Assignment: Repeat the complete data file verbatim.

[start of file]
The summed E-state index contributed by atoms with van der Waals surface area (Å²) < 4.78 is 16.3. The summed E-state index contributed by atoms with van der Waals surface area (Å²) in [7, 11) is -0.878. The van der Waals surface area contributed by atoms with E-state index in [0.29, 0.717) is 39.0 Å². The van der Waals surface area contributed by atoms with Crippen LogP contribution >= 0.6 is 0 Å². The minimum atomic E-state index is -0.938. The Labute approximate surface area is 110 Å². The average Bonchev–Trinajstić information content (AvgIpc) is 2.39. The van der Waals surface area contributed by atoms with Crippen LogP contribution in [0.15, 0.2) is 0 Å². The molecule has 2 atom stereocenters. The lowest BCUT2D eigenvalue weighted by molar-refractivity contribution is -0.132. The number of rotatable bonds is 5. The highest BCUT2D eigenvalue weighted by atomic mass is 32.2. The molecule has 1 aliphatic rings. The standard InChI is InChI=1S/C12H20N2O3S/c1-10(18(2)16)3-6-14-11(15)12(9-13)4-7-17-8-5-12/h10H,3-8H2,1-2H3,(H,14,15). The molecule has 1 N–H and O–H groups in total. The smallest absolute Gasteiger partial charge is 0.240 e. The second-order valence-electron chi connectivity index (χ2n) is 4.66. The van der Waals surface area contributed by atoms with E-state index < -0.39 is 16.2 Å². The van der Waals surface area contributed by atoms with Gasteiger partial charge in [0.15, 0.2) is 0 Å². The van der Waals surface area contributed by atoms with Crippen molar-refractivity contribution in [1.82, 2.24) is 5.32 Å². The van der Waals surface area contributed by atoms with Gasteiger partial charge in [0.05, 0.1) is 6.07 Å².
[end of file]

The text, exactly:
The summed E-state index contributed by atoms with van der Waals surface area (Å²) < 4.78 is 16.3. The summed E-state index contributed by atoms with van der Waals surface area (Å²) in [7, 11) is -0.878. The van der Waals surface area contributed by atoms with E-state index in [0.29, 0.717) is 39.0 Å². The van der Waals surface area contributed by atoms with Crippen LogP contribution >= 0.6 is 0 Å². The minimum atomic E-state index is -0.938. The Labute approximate surface area is 110 Å². The average Bonchev–Trinajstić information content (AvgIpc) is 2.39. The van der Waals surface area contributed by atoms with Crippen LogP contribution in [0.15, 0.2) is 0 Å². The molecule has 2 atom stereocenters. The lowest BCUT2D eigenvalue weighted by molar-refractivity contribution is -0.132. The number of rotatable bonds is 5. The highest BCUT2D eigenvalue weighted by atomic mass is 32.2. The molecule has 1 aliphatic rings. The standard InChI is InChI=1S/C12H20N2O3S/c1-10(18(2)16)3-6-14-11(15)12(9-13)4-7-17-8-5-12/h10H,3-8H2,1-2H3,(H,14,15). The molecule has 1 N–H and O–H groups in total. The smallest absolute Gasteiger partial charge is 0.240 e. The second-order valence-electron chi connectivity index (χ2n) is 4.66. The van der Waals surface area contributed by atoms with E-state index < -0.39 is 16.2 Å². The van der Waals surface area contributed by atoms with Gasteiger partial charge in [0.15, 0.2) is 0 Å². The van der Waals surface area contributed by atoms with Crippen molar-refractivity contribution in [1.82, 2.24) is 5.32 Å². The van der Waals surface area contributed by atoms with Gasteiger partial charge in [0.05, 0.1) is 6.07 Å².